He was proud of his mobile shop, and “I was proud of my Hindu gods and goddesses,” David recalled.

One day, a Christian minister approached him, talking to him about Jesus.

“I told him, ‘I have enough gods,” David recalled. “I have my own gods and goddesses, I don’t need an extra god.”

Undeterred, the minister shared the Gospel with David’s family. His father, mother and wife professed Jesus as Lord. But David refused to go to church with them or have anything to do with Christianity for three years.

Finally yielding to his wife’s requests for him to attend a church service with her, “the same day … I decided to follow Jesus,” said David, who, like many of the Christians there, goes by a name from the Bible instead of the name of a Hindu god he was given at birth.

The four Christian family members were baptized in a joint service. “Since then, the joy has been unspeakable and that obedience has made me to rejoice in the Lord every day,” David said.

As he began reading the Bible and praying, he realized “there are a lot of people perishing without Jesus … my people … so I need to share the Gospel.”

Once going from town to town touting wares of countless Hindu gods, David now goes village to village planting house churches dedicated to the One True God. Among the four house churches he has started, including one in his home town, there are 150-200 attendees. Sixty of them have been baptized — publicly forsaking all other gods and putting their faith in Jesus Christ alone.

David doesn’t shy away from sharing the Gospel in villages that others don’t or won’t. One village contains cases of leprosy. Another has been targeted by Hindu militants because dozens of villagers are joining the growing house church there and being baptized.

The Christians there live in small tents “in the dirtiest area of their town,” said Donald McKinney,* who has provided pastoral and church planting training to Christian leaders there, including David. “They are despised, and they are very, very low in the social order.”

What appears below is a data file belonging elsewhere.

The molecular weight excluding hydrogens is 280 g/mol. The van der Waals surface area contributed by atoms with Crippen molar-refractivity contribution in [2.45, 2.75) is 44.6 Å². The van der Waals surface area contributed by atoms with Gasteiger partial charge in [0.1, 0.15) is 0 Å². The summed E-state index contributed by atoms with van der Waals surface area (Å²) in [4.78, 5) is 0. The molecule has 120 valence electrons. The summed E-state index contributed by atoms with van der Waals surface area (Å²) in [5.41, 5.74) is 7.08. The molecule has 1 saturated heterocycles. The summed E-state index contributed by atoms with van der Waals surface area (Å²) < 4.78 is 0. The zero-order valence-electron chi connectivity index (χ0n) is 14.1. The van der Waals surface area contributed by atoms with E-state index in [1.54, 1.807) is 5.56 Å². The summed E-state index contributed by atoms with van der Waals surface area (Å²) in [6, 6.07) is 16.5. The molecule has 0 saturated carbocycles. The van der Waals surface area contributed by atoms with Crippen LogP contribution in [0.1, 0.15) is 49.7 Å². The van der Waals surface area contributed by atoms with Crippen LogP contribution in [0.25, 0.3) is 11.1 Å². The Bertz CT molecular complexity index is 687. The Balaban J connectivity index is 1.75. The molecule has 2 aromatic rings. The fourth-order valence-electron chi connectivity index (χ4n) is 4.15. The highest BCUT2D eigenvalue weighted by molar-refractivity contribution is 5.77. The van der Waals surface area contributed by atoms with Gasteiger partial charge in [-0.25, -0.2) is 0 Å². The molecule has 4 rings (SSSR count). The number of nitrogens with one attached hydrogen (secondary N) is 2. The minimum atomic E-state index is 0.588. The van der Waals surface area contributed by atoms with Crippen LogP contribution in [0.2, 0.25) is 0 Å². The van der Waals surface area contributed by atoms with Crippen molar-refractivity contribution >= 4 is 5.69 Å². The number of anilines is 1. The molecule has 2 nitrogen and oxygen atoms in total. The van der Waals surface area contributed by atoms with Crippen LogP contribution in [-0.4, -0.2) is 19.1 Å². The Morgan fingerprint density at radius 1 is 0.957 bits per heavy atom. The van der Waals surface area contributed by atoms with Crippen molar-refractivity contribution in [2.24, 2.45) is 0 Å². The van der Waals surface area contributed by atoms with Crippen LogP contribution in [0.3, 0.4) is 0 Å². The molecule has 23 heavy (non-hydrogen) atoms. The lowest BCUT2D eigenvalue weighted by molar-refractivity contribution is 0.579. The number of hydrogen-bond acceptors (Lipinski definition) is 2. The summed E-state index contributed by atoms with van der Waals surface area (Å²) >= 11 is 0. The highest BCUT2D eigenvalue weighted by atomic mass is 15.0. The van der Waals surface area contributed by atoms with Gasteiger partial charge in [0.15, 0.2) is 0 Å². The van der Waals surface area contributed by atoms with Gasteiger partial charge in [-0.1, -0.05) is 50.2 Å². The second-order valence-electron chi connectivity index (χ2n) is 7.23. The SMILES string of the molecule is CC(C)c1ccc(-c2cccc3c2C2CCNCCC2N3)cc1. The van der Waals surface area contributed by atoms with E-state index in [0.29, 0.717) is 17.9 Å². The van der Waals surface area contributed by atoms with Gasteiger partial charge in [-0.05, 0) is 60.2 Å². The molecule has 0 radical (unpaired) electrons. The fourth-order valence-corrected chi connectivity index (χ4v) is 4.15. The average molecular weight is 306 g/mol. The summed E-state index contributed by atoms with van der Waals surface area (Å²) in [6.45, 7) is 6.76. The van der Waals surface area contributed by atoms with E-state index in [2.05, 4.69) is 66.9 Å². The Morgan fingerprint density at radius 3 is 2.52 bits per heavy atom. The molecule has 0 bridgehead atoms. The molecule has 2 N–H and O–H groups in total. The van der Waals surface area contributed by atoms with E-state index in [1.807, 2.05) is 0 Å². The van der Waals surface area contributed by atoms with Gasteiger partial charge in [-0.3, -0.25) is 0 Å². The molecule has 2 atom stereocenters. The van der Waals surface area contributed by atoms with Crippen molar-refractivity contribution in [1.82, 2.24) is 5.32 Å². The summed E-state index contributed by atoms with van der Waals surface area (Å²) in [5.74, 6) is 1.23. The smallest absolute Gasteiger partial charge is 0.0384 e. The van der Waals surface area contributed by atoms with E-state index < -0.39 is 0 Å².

McKinney’s ministry partner, Nanjappa, who leads the church leader training program, helped the villagers start a microbusiness raising pigs in order to provide income for their families.

As villagers became Christians, they began tithing of what little they had to the house church. Believers stopped spending their time getting drunk and began working hard to make a go of raising pigs. The villagers built pens for them right next to their tents.

The impact of the Gospel on one of the pig farmers was particularly pronounced. Now called Moses, the pig farmer was no longer known in the village as a drunk. He became a leader in the house church.

Area Hindu militants did not look favorably on the change in Moses, so they poisoned the pigs’ food or water. Nineteen pigs died — a loss of nearly one year’s income for the Christian families.

Instead of turning away from his new-found belief, Moses “was encouraging others not to lose heart,” David said. “Even though it was such a loss, to focus on the Lord.”

“Let us follow Jesus,” Moses told them. The Christians were able to obtain more pigs to start again.

“Though they have less, they give,” David said of the villagers’ continued tithing in the house church. “If we say there is a need, they give. Sometimes if they cannot give cash, they give in kind (goods or services to help the congregation), and they are so happy to give.”